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Divisional Patent Application Differ From Parent Application

Pankaj Mohanta, an intern at Khurana and Khurana Advocates and IP Attorneys gives us an overview and analysis of divisional application.


A divisional patent application is generally a fair basic patent application which differs from the parent application comprising of data, analysis, results and insights about a particular invention from a previously filed application. The object herein lies about balancing the mutual dependency over the insight driven analogies whilst retaining the identical time bound priority rights where it may still retain the parent application’s filing date.

Much care and attention has to be brought into serious consideration while bringing about a unity of invention while an application is being filed. The construction shall be effective enough to connect the dots so as to eliminate the chances of missing out such a scenario where the Invention’s unity is being inherently jeopardized. The plurality of inventions has been long an issue over the matter concerning divisional applications. There shall be only one application for a given invention, if not, then, there rises a need to file multiple applications in the form of divisional each dedicated to hook exclusively one invention along with them respectively. If we scan a bit into the sole objective of doing so, we might come across a purposive reason behind such a rationale. It is often strikingly double bonded where one of its prongs would represent the financial while the other prong would represent the administrative aspect of such a step. The applicant cannot escape the bunched and varied fees for several inventions by mere filing up one patent application, while closely related ones might be considered by the Controller.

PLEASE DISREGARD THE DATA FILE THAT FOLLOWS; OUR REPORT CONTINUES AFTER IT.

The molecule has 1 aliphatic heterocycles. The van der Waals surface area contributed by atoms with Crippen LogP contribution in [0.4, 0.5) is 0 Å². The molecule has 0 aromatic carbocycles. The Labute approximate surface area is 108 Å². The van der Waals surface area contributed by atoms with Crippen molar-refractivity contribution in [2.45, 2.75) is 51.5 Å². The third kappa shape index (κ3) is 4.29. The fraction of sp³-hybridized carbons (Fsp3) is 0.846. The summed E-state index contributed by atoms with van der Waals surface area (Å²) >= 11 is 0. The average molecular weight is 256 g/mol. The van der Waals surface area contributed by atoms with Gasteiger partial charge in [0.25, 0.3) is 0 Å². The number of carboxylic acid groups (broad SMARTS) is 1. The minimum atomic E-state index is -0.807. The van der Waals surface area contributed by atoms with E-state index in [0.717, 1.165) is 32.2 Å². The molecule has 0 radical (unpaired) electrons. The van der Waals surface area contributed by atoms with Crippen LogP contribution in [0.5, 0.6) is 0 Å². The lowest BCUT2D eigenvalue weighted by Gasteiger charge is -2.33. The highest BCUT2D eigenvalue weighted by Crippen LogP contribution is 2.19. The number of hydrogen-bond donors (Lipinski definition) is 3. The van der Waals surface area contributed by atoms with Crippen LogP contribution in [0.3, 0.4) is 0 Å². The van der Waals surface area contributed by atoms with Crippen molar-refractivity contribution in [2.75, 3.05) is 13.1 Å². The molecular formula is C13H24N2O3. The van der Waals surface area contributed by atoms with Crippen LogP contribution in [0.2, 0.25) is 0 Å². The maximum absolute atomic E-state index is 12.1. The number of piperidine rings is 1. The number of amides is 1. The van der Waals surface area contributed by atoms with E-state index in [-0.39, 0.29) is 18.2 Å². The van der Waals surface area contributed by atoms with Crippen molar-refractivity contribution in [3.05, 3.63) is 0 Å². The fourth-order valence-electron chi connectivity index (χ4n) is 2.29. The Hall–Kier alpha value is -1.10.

The lack of unified invention, calls for filing divisional applications and is powered by the Article 4G of the Paris Convention.


The applicant, who, here in this matter happen to be Bayer Animal Health GMBH had filed an application back then in the year 1999. This application was duly directed at the Delhi Patent Office bearing an application number – 1427/DEL/1999. Later, this application was retained as a divisional application of 371/DEL/1997.

The application was thoroughly checked and an FER was issued on 2nd day of July in the year 1999. Then, there existed a provision of Section 5 [1] [b] of the leading statute which implied that the claimed invention was not patentable under that provision. Well, scrutinizing a bit of the matter, we would certainly come across the fact that it was a pharmaceutical product having a chemical product base derivative. But, the representatives and the agents for the applicant did not respond back to the issued Office action, thereby rendering the application abandoned under Section 21 [1] as a resultant of non compliance.